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March 11, 2013
7 Min Read
eBay, which has operated one of the world's largest Web-based services for 16 years, knows a thing or two about efficient data center infrastructure. Accordingly, it's formulated a Digital Service Efficiency (DSE) measure to take a holistic view of how effectively a data center is running.
An earlier measure, the PUE (power usage effectiveness) appeared late last year. Both metrics resulted from work done by the Green Grid Alliance, a non-profit consortium of IT companies founded in 2007 that shares information on data center efficiency. The consortium includes the Open Data Center Alliance, another non-profit which combined with Green Grid in 2011.
Power usage effectiveness is a measure of how much power is brought into a data center versus how much gets used by computing equipment. Traditional data centers consume about twice as much power as the computing equipment actually needs, giving them a PUE of 2.0. Facebook's new Prineville, Ore. data center, built for efficient operation, has a PUE that fluctuates between 1.06 to 1.08 -- a highly efficient compared to most.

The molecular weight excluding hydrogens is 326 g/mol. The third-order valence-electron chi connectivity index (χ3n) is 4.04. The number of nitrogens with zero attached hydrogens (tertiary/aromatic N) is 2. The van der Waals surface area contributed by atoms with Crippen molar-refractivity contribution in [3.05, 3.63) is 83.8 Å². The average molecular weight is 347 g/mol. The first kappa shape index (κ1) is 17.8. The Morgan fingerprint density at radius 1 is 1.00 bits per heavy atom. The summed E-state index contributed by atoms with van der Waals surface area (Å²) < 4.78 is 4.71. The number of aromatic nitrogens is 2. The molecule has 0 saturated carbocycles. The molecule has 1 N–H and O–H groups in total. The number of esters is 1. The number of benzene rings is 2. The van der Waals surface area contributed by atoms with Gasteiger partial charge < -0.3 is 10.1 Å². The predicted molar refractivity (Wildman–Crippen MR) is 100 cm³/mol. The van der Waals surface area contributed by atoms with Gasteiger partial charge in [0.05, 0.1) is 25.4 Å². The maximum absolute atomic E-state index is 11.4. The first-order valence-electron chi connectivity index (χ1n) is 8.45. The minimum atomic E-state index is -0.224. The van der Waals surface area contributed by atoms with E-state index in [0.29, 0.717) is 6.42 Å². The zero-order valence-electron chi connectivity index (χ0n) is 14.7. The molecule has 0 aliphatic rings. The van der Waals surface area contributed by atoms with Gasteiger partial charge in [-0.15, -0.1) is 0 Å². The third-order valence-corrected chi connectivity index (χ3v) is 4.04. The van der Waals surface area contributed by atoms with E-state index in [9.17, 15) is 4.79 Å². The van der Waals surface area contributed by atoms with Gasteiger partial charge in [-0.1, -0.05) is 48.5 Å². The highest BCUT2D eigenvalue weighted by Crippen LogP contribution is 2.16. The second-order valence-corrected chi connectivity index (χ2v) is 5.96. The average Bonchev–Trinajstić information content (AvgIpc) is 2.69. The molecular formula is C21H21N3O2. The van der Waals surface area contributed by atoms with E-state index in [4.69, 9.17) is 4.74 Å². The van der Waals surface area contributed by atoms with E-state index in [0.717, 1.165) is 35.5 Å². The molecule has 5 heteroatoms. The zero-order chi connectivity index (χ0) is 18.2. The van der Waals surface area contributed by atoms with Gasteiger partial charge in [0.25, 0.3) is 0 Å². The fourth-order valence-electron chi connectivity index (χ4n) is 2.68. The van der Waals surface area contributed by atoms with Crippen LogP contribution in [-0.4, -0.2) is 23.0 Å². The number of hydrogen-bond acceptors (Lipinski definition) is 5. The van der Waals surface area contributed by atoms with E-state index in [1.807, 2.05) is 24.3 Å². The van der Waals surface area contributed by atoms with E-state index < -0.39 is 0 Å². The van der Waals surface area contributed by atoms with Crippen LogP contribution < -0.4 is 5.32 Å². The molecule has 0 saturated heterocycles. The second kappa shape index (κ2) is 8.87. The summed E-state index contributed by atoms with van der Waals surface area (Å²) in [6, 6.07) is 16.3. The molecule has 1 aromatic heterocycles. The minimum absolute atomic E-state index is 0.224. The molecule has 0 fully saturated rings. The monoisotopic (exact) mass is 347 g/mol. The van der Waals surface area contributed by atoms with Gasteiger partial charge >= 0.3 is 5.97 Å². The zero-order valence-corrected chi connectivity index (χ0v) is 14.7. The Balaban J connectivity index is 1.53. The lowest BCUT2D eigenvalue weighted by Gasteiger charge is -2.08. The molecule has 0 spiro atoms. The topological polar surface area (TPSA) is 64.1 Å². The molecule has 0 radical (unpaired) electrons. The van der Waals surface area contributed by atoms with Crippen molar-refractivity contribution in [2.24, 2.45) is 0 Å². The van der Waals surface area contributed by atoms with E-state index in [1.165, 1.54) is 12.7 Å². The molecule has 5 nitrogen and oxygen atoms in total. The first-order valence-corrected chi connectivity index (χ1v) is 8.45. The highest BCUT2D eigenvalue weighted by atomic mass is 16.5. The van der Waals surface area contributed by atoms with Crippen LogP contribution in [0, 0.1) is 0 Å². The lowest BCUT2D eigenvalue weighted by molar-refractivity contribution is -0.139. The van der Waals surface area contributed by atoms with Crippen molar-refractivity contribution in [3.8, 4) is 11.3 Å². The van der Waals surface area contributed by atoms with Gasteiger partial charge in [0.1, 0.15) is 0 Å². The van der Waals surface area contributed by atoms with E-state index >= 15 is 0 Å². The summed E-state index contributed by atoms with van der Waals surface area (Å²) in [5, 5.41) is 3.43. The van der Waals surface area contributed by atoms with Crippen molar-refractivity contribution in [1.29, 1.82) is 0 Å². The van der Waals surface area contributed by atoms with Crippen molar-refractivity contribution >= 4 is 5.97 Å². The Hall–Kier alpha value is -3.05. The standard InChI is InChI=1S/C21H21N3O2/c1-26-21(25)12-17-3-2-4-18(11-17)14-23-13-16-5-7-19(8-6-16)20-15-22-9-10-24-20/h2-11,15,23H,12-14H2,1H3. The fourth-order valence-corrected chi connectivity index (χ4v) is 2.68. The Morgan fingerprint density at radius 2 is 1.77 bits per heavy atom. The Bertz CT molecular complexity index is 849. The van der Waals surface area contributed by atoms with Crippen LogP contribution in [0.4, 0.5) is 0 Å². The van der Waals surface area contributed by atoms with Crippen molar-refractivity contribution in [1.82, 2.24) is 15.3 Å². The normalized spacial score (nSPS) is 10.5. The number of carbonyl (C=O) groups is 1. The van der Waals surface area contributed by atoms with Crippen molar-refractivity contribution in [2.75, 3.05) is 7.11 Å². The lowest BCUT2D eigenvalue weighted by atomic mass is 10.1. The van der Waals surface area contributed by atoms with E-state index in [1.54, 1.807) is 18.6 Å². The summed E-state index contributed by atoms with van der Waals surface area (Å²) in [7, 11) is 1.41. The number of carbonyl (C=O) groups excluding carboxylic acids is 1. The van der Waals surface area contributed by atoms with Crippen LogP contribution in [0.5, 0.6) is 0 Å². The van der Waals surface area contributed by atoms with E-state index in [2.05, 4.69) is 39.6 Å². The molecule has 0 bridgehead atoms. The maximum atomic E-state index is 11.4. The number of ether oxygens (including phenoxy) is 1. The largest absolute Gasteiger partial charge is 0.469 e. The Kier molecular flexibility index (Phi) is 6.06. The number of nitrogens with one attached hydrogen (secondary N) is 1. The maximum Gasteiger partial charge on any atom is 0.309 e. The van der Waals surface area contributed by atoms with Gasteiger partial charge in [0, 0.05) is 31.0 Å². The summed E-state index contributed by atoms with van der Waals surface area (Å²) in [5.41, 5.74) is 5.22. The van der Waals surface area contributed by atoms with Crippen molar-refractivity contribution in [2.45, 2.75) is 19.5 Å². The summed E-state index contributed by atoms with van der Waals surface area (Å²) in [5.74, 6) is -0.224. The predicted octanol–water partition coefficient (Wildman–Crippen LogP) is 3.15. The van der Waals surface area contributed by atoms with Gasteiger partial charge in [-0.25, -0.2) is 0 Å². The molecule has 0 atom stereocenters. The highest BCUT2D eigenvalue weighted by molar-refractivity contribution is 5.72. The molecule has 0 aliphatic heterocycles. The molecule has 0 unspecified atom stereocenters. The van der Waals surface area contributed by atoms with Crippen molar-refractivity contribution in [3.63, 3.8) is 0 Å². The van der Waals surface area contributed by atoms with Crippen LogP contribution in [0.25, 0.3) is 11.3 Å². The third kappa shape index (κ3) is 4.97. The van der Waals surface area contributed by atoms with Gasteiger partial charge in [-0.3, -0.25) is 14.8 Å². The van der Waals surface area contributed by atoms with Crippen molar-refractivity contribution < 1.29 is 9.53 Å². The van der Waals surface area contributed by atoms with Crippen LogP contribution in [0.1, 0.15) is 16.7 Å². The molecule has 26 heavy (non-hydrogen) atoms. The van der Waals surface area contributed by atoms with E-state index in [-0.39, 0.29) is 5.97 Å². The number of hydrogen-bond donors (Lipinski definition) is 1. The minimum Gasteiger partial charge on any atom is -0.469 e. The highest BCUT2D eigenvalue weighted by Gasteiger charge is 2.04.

DSE gives data center operators another efficiency metric, one that's more closely related to how systems are actually running, said Dean Nelson, VP of global foundation services at eBay, in an interview. PUE measures only power consumed by equipment, not how efficiently the service is actually running. DSE looks at system performance: How efficient is this service compared to other services?
[ To learn about how eBay's data centers rely on open source code, see Open Source Helps eBay Process $2,000 A Second. ]
DSE measures four different factors: a service's carbon footprint, its impact on the environment, how much revenue is generated per unit of power consumed, and its plain old-fashioned financial cost. In that sense, DSE yields multiple views -- a kind of Rubik's Cube -- that can be implemented separately from PUE rating. (For a more detailed explanation of DSE, see this eBay white paper.)